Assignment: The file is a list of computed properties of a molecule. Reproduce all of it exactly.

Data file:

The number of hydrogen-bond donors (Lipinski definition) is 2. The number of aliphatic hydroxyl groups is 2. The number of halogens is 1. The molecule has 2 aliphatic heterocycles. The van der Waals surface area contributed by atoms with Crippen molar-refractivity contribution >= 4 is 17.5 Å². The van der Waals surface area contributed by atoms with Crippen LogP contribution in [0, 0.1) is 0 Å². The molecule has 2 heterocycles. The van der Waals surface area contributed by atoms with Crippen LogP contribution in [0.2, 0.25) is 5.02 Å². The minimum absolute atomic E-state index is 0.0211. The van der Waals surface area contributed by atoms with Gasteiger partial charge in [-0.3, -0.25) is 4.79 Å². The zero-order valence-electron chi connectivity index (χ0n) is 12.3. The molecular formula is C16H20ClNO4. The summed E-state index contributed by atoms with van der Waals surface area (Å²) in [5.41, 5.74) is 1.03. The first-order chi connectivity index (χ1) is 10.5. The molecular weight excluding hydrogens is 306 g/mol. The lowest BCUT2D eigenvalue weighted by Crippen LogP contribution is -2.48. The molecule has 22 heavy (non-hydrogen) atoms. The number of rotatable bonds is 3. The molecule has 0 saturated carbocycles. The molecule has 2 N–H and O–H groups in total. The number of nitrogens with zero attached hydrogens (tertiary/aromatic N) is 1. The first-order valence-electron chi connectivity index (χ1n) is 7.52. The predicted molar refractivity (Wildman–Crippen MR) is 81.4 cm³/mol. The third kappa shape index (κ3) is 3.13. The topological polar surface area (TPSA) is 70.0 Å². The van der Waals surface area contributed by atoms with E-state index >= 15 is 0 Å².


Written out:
The number of hydrogen-bond donors (Lipinski definition) is 2. The number of aliphatic hydroxyl groups is 2. The number of halogens is 1. The molecule has 2 aliphatic heterocycles. The van der Waals surface area contributed by atoms with Crippen molar-refractivity contribution >= 4 is 17.5 Å². The van der Waals surface area contributed by atoms with Crippen LogP contribution in [0, 0.1) is 0 Å². The molecule has 2 heterocycles. The van der Waals surface area contributed by atoms with Crippen LogP contribution in [0.2, 0.25) is 5.02 Å². The minimum absolute atomic E-state index is 0.0211. The van der Waals surface area contributed by atoms with Gasteiger partial charge in [-0.3, -0.25) is 4.79 Å². The zero-order valence-electron chi connectivity index (χ0n) is 12.3. The molecular formula is C16H20ClNO4. The summed E-state index contributed by atoms with van der Waals surface area (Å²) in [5.41, 5.74) is 1.03. The first-order chi connectivity index (χ1) is 10.5. The molecular weight excluding hydrogens is 306 g/mol. The lowest BCUT2D eigenvalue weighted by Crippen LogP contribution is -2.48. The molecule has 22 heavy (non-hydrogen) atoms. The number of rotatable bonds is 3. The molecule has 0 saturated carbocycles. The molecule has 2 N–H and O–H groups in total. The number of nitrogens with zero attached hydrogens (tertiary/aromatic N) is 1. The first-order valence-electron chi connectivity index (χ1n) is 7.52. The predicted molar refractivity (Wildman–Crippen MR) is 81.4 cm³/mol. The third kappa shape index (κ3) is 3.13. The topological polar surface area (TPSA) is 70.0 Å². The van der Waals surface area contributed by atoms with E-state index >= 15 is 0 Å².